(3) https://cimav.repositorioinstitucional.mx/jspui/ ioninduced secondary electrons, ion-induced secondary ion are used to generate the image in FIB by electron collection with a dynode electron multiplier (CDEM) (Davies and Khamserhpour, 1996). All experiments were carried out in a mono beam FIB model JEM 9320 FIB with a typical current of 10 pA of gallium ions, Ion source current 2 mA, Ion acceleration voltage 30 kV, and magnification image x300. Results and discussion Microscopy FIB is used for micro modeling; this implies the necessity of an element for micro manipulation. Several options exist for micro manipulating sharps with three degrees of freedom X, Y, Z used for such aim. In order to avoid a possible damage by collision between the sample and this type of sharp, it is necessary to have a good control of their movement. For the control of the movement on the plane of the image, it is sufficient to use normal image mode. For the control of the movement in direction to normal plane of the visual area, the FIB double beam can be changed between SEM to FIB mode. These equipment count on column SEM to 90° and column FIB to 52° with respect to column SEM. With the only switch image option, a 52° of tilt could occur in this way. However, the FIB mono beam is practically blind in normal direction of the viewing area. In other way, when the ion beam of Ga interacts with the sample, secondary electrons and ions are generated. The electrons are used in the image formation in the equipment, and are attracted by the +400 V potential applied to the detector (Gamo, 1996) and Campbell et al. (1995). Figure 1A shows an image of mono beam FIB (JEM-9320FIB), where the micro manipulator sharp is observed in greater brightness with a potential of -25 V. The. 3.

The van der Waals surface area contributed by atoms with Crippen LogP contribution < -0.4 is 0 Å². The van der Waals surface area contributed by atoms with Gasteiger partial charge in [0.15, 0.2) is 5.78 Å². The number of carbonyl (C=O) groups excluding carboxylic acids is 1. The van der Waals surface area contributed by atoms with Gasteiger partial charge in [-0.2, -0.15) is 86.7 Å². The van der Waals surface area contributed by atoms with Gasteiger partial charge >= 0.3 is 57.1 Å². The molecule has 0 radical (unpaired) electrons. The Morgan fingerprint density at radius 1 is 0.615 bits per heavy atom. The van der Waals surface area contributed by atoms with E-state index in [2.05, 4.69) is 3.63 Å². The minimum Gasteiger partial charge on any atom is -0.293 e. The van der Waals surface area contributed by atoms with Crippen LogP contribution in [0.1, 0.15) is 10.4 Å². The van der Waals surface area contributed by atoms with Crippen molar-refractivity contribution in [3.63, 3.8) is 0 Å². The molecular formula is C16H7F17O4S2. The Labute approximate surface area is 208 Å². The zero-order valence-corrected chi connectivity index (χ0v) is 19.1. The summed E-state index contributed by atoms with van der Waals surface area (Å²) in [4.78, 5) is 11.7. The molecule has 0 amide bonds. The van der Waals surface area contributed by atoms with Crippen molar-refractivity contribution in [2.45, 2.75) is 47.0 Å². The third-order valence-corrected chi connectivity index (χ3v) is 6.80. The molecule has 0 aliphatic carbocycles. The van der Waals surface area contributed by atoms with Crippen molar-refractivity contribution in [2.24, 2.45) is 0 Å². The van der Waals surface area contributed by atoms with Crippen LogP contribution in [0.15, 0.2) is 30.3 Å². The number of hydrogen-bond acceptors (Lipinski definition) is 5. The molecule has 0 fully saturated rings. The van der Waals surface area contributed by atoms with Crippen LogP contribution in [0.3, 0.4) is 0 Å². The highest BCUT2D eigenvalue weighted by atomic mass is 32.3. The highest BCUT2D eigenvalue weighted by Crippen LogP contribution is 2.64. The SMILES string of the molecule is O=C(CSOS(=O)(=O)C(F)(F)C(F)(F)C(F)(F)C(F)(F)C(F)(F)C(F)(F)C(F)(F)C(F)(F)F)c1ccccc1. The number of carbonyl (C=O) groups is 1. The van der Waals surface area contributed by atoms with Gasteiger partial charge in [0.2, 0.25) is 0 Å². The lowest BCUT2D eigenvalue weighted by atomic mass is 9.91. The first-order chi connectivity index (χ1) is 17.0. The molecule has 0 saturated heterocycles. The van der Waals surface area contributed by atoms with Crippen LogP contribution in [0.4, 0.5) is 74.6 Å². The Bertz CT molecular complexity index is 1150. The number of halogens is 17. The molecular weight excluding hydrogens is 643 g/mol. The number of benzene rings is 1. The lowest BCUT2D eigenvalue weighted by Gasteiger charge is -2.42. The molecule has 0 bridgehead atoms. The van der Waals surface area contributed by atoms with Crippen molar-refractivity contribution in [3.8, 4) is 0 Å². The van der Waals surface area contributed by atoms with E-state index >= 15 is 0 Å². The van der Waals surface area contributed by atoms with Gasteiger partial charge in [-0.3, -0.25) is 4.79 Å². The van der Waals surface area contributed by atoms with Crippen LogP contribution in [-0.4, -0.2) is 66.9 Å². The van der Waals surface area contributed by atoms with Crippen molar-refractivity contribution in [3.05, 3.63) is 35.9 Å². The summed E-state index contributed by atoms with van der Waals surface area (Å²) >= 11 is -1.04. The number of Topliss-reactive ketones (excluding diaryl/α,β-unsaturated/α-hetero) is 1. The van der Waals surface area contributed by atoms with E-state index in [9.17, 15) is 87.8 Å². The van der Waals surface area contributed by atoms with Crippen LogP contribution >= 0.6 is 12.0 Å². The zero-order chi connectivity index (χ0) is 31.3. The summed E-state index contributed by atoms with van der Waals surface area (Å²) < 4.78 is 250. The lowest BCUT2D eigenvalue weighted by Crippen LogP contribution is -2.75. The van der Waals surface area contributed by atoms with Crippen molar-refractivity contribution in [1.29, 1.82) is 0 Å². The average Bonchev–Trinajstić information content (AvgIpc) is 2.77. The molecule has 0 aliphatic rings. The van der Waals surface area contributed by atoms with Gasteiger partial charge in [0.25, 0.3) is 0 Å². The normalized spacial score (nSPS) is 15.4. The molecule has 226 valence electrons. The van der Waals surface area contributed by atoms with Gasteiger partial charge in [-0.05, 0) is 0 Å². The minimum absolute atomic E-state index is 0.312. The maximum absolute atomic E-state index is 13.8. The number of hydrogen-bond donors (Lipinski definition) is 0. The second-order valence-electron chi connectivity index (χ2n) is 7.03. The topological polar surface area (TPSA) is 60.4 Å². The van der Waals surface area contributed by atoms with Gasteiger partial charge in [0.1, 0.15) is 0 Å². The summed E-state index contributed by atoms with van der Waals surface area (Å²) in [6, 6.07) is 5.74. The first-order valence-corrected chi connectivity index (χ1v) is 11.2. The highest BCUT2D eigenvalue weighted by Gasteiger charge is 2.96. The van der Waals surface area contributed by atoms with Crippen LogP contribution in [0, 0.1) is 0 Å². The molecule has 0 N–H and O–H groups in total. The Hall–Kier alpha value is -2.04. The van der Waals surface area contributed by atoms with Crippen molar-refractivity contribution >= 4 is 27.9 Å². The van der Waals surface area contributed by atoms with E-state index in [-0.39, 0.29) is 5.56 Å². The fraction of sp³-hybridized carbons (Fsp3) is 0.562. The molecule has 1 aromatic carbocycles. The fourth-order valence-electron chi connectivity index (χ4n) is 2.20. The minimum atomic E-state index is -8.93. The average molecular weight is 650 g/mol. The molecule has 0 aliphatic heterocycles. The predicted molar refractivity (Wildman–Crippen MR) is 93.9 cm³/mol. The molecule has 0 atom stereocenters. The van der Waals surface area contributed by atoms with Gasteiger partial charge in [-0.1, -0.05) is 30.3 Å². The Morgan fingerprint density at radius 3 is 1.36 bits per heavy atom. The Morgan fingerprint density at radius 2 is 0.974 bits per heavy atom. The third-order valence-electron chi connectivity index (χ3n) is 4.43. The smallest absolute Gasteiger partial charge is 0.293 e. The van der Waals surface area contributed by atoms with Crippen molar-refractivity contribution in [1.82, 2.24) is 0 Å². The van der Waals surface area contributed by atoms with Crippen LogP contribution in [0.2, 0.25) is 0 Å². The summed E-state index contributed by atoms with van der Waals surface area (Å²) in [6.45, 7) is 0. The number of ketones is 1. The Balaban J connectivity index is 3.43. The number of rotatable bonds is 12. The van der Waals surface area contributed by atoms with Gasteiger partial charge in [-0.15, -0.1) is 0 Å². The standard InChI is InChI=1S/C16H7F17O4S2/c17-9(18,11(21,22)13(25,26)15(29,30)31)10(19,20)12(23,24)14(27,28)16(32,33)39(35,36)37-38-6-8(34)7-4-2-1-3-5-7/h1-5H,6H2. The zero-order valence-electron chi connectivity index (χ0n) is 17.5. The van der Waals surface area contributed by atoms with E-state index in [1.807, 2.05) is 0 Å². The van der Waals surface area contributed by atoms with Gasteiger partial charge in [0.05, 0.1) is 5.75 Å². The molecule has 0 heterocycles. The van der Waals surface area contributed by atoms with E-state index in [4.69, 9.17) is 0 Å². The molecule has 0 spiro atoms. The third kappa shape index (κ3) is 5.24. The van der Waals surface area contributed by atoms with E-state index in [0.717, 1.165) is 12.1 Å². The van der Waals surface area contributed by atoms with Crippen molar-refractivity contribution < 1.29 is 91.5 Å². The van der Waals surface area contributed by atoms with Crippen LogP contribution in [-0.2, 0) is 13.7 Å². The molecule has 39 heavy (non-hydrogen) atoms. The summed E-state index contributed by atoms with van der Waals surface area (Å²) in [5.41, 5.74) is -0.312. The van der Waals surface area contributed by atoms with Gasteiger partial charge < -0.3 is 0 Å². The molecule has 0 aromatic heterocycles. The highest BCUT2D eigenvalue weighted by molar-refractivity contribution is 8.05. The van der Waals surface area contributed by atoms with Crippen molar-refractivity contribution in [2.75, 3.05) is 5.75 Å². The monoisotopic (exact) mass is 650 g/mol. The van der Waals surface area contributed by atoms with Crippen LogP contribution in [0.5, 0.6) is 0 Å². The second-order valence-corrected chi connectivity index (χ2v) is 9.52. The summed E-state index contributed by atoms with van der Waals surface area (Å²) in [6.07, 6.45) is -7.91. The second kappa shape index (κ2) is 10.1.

(4) https://cimav.repositorioinstitucional.mx/jspui/ sample observed with little brightness is a TEM grid with some carbon nanotubes forming a membrane. In this image, there is a small dark halo projected on the sample surrounding a small region in the neighborhoods of the micromanipulator sharp generated by potential by -25V, which deflected the secondary electrons. These electrons, aside the specimen, form a dark halo, which causes a poorer contrast than in the image. Figure 1B shows an image where the sharp touches some carbon nanotubes ropes. The brightness is now uniformed because the deflector electric field in the sharp is grounded; and an image with the same brightness is observed, because the electrons do not have any impediments to arrival at the detector. In SEM microscope, the topographic contrast depends on the number of trajectories of dispersed electrons. In each point where the scanning electrons have impact, the number of backscattered electrons has direct information of the tilts of the specimen (Goldstein et al., 1992) and Gert (2007). The secondary electrons generated in the FIB (Roussel, 2009) are attracted towards the electron detector in the same way like the microscopy SEM. principle if a topographic tilts affect the contrast of the image, an external electric field carries out the same task to expel the electrons in the neighborhoods (Campbell et al. (1995). Figure 2A shows a representation of an electrical simulation model (COMSOL 3.3) of the FIB vacuum camera, which includes a micro manipulator sharp with a potential of -25V. The electron detector is a greater distance with a +400V potential applied to the Faraday cage of the detector. The micro manipulation sharp without charge is (Figure 2A) in the neighborhoods of the specimen. It is observed the lines of the electric field aside the sharp and the specimen area where the electrons do not have any impediments to allow arrival in the detector.. 4.